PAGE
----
There's been a whole slew of stuff re-released over the last year or so, especially during the last month: can we run through it...?

'Well - I'm Sick Of You, that EP was done actually before Raw Power, when we were feeling out material for the stage show and the album. I think we did it at a tiny studio at Wembley - I forget the name. I like that song...

Then there was 'I Gotta Right'.

That was also done at the same place, and Jim apparently is putting that out on his new album which is coming out, of live performances. . .

It's very trebly.

(Laughs). Yeah, well I was way into really cranking up the treble on that thing, but they mastered it pretty bad too. I wasn't involved in the mastering of any of those singles.

What happened to Metallic KO?

That's a long story. The guy approached me through some French friends I have in L.A. and said: 'Well I have some money if you'll give me some tapes. . .' Well I was trying to sell the Kill City tapes, and I wasn't interested in the kind of money he was talking about, but I gave him some tapes in return for a sum - to me it was like a joke. Those tapes are a joke. They're only interesting for me like to sit home and play them through with friends once for a laugh, y'know.

That was your last ever gig.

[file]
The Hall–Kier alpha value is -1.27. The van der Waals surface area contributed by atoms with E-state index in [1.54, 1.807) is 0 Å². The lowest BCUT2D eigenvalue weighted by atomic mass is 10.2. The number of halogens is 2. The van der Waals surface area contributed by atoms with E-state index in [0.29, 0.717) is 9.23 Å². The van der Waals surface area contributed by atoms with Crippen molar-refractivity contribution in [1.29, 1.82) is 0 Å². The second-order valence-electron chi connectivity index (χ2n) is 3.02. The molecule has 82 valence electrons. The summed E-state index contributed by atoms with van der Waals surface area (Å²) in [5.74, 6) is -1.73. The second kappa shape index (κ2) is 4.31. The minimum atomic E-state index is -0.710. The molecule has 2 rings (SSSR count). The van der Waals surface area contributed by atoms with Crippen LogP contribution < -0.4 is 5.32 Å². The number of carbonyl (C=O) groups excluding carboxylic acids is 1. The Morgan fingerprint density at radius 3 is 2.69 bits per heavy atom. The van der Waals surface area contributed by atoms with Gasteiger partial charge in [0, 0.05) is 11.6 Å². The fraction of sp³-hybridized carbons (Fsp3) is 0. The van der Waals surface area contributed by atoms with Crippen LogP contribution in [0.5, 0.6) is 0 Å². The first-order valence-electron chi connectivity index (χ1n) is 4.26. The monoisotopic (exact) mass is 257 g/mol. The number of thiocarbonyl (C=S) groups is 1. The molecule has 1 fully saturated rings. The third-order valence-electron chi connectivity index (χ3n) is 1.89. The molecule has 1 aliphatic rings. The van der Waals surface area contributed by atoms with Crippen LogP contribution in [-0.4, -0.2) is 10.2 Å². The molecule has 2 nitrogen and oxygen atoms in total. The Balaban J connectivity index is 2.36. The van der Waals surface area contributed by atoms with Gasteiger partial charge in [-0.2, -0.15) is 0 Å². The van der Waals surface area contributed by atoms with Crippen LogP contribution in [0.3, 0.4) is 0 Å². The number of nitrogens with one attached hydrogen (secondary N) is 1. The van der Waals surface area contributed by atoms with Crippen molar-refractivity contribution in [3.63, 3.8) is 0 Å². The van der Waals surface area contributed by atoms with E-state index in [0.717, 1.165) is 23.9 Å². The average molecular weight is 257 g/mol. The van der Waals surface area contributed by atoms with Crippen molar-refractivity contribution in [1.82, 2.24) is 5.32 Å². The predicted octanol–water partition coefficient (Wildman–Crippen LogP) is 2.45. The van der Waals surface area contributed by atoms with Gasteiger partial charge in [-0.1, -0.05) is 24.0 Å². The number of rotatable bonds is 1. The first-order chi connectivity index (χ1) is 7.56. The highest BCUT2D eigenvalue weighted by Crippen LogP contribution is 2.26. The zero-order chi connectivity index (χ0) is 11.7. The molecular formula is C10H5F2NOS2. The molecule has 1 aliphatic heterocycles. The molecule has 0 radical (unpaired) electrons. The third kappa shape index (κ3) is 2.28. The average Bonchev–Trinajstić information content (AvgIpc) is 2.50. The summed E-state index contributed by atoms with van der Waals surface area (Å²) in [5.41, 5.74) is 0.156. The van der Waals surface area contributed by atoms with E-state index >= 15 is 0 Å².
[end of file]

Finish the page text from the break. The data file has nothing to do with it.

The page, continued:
Yeah, one of the sides was. The ones with all the bottles breaking and shit. That was frightening man - you can't imagine what that gig was like. Anyway he released this and it's selling unbelievably, making all this money: what's frightening too is that I'm not seeing any of it.

What exactly happened there? The whole audience sounds as though it was trashing you.

We had just gotten in with these people in New York who were thinking about managing us and they started booking us a lot of dates close together. To make more money in Michigan they put us in this place called "The Rock 'n' Roll Farm" outside Detroit and the next day we had a gig at the Michigan Palace. So we get to 'Rock 'n' Roll Farm' and the fucking place is a biker's hangout! And here you got Iggy who jumps offstage and is going wild, and you have all these kids coming out from Detroit to see us and you also have a bunch of drunk bikers hanging around. So we started playing and Jim goes out to the audience: the first thing you know is that this biker comes up with all these brass knuckles on his hand - y'know, with all the studs - and he punches him out. Just floors him, cut his eye up and stuff. So that was the end of THAT gig.